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Teoctist (Romanian pronunciation: [te.okˈtist], born Toader Arăpașu; February 7, 1915 – July 30, 2007) was the Patriarch
Patriarch
of the Romanian Orthodox Church
Romanian Orthodox Church
from 1986 to 2007. Teoctist served his first years as patriarch under the Romanian Communist regime, and was accused by some of collaboration. He offered his resignation after the Romanian Revolution of 1989, but was soon restored to office and served a further 17 years. A promoter of ecumenical dialogue, Patriarch
Patriarch
Teoctist invited Pope John Paul II to visit Romania
Romania
in 1999. It was the first visit of a Pope
Pope
to a predominantly Eastern Orthodox
Eastern Orthodox
country since the East-West Schism of 1054.

Contents

1 Studies and ecclesiastic career 2 Ascension to the patriarchal chair 3 The 1989 Revolution 4 Activity after 1989 5 Controversy

5.1 Football team 5.2 Securitate

6 Death 7 Notes 8 References

Studies and ecclesiastic career[edit] He was born as the tenth of eleven children of Dumitru and Marghioala Arăpașu, of Tocileni, Botoșani County. He attended the primary school in Tocileni (1921–1927). In 1928, Arăpașu became a novice at Sihăstria Voronei Hermitage, and later at Vorona Monastery. He became a monk on 6 August 1935 at the Bistrița-Neamț Monastery. In 1940, he began his studies at Theology School at the University of Bucharest, from which he graduated in 1945. On March 1, 1945, he was sent to Iași, where he was ordained hieromonk on 25 March 1945, and archimandrite in 1946. Between 1946 and 1947, he studied Literature and Philosophy at the University of Iași. At the beginning of 1947, the Holy Synod
Holy Synod
of the Romanian Orthodox Church revoked Arăpașu's archimandrite rank due to his pro-Communist opinions, the decision being published in the official newsletter of the Romanian Patriarchate, the "Biserica Ortodoxă Română".[1] Ascension to the patriarchal chair[edit] In 1948, Justinian became Patriarch
Patriarch
of Romania
Romania
and in 1950, Arăpașu became patriarchal bishop-vicar, being the secretary of the Holy Synod and the rector of the Theological Institute of Bucharest
Bucharest
between 1950 and 1954. In 1962, Arăpașu was named Bishop of Arad. In 1963, an attempt to make him the leader of the Romanian Orthodox community of the United States failed after the U.S. authorities refused to grant him a visa. In 1973, he became the Archbishop of Craiova
Craiova
and Metropolitan of Oltenia
Oltenia
and in 1977 the Metropolitan of Moldavia and Suceava. In 1986, he became the Patriarch
Patriarch
of the Romanian Orthodox Church. He was accused of obedience to the Communist authorities, culminating with the approval of the demolition of 26 historic churches in Bucharest. He sent many congratulatory telegrams to Nicolae Ceaușescu, who also gave him many valuable old prints and other heritage objects.[citation needed] Between 1975 and 1989, he was also a member of Marea Adunare Națională, the Romanian parliament.[2] For instance, in the 1985 elections, he was elected to the Parliament, being the only candidate who ran in the 9th electoral district - Belcești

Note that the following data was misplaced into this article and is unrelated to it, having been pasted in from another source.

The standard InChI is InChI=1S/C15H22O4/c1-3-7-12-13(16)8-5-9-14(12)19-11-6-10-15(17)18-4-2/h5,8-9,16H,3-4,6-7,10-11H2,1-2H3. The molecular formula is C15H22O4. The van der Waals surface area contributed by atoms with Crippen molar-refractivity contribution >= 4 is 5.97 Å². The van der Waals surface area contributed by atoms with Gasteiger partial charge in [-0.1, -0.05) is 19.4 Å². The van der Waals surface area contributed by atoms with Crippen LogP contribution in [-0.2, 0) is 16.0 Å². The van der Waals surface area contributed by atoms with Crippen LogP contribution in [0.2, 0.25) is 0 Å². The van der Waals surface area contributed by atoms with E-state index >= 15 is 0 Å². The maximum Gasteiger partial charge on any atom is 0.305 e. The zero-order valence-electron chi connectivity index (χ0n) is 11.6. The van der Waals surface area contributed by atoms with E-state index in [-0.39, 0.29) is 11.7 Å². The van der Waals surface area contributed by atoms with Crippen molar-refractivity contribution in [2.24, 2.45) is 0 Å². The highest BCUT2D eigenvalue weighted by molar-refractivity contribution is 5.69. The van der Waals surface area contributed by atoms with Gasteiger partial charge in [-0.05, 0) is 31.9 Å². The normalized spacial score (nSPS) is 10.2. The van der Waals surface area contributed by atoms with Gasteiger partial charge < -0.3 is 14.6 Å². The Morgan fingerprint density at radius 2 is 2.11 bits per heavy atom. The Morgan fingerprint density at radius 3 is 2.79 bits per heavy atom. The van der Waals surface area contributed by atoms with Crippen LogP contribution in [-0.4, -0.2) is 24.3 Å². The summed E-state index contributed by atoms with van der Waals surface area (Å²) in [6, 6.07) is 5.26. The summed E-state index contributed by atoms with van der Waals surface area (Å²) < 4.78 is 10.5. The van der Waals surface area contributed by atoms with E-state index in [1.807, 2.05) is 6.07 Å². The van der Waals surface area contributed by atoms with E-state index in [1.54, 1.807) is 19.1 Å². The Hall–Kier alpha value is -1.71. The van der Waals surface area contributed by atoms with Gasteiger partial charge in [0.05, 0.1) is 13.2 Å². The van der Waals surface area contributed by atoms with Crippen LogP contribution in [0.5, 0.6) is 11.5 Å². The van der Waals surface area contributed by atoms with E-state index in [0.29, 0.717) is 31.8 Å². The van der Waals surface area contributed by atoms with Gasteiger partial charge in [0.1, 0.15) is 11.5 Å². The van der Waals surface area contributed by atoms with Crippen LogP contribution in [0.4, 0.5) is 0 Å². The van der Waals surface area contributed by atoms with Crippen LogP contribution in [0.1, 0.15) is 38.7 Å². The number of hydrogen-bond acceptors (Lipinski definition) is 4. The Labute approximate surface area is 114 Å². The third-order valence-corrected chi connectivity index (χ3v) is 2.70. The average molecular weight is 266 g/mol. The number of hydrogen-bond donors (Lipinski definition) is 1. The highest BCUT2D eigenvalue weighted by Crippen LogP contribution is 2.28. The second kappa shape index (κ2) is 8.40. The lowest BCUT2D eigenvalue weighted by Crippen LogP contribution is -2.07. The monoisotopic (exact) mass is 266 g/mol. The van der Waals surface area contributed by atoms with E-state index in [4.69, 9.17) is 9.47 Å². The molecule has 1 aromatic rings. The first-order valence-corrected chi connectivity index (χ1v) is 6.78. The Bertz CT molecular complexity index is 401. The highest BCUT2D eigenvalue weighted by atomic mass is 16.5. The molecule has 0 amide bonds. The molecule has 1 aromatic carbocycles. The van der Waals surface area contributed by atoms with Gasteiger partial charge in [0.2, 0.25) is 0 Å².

Belcești
( Iași
Iași
County), being nominated by Gheorghe Zaharia, the Juridical Secretary of the County People's Council.[3] He was also a delegate to the Socialist Unity and Democracy Front congresses and a member of Ceaușescu's National Peace Committee.[4]

Styles of Patriarch
Patriarch
Teoctist of Romania

Reference style His Beatitude

Spoken style Your Beatitude

Religious style Patriarch

The 1989 Revolution[edit] On 18 December 1989, at the start of the Romanian Revolution of 1989, the Holy Synod
Holy Synod
had a meeting in which Teoctist announced that he agreed with the repression of the anti-communist movement in Timișoara, claiming the events were caused by foreign interference.[5] He sent a telegram to Ceaușescu, praising him for his "brilliant activity", "wise guidance", "daring thinking" and claiming that the Romanians
Romanians
live "in a golden age, properly and righteously bearing [Ceaușescu's] name".[6] Just a few hours after the Ceaușescus fled, Teoctist signed his resignation and fled incognito to the Sinaia Monastery, a location allegedly suggested to him by Gelu Voican Voiculescu.[5] On 18 January 1990, the Holy Synod
Holy Synod
of the Romanian Orthodox Church
Romanian Orthodox Church
accepted the patriarch's resignation by announcing that he retired from his office, without giving any motivation.[5] In April 1990, The Holy Synod
Holy Synod
unanimously revoked its decision to accept the resignation and Teoctist was reinstated, claiming that he withdrew temporarily for health reasons.[6] According to the Tismăneanu Report, this has been seen by the Romanian intelligentsia as a harmful event and the start of the neo-Communist restoration in Romania.[7] Activity after 1989[edit]

Teoctist and Pope
Pope
John Paul II

After 1989, Arăpașu promoted religious education at all levels of education and founded new theological seminaries as well as schools for church singers, historical monument restoration, and other specialties. He also organized foreign scholarships. In May 1999, Patriarch
Patriarch
Teoctist received the visit of Pope
Pope
John Paul II to Romania. This was the first time a Pope
Pope
had visited a predominantly Eastern Orthodox
Eastern Orthodox
country since the Great Schism in 1054, the event that separated Eastern Orthodoxy
Eastern Orthodoxy
and Western Catholicism. On his arrival, the Patriarch
Patriarch
and the President of Romania, Emil Constantinescu, greeted the Pope. The Patriarch
Patriarch
stated, "The second millennium of Christian history began with a painful wounding of the unity of the Church; the end of this millennium has seen a real commitment to restoring Christian unity." On 9 May, the Pope
Pope
and the Patriarch
Patriarch
each attended a worship service (an Orthodox Liturgy and a Catholic Mass, respectively) conducted by the other. A crowd of hundreds of thousands of people turned up to attend the worship services, which were held in the open air. In 2007, he criticized the Congregation for the Doctrine of the Faith's declaration on "Subsistit in" in Lumen Gentium, saying "We were stunned by such a statement, which troubles the entire Christian world."[8] Controversy[edit] Football team[edit] In 1981, when he was the Metropolitan of Moldavia, Teoctist used money from the Orthodox Church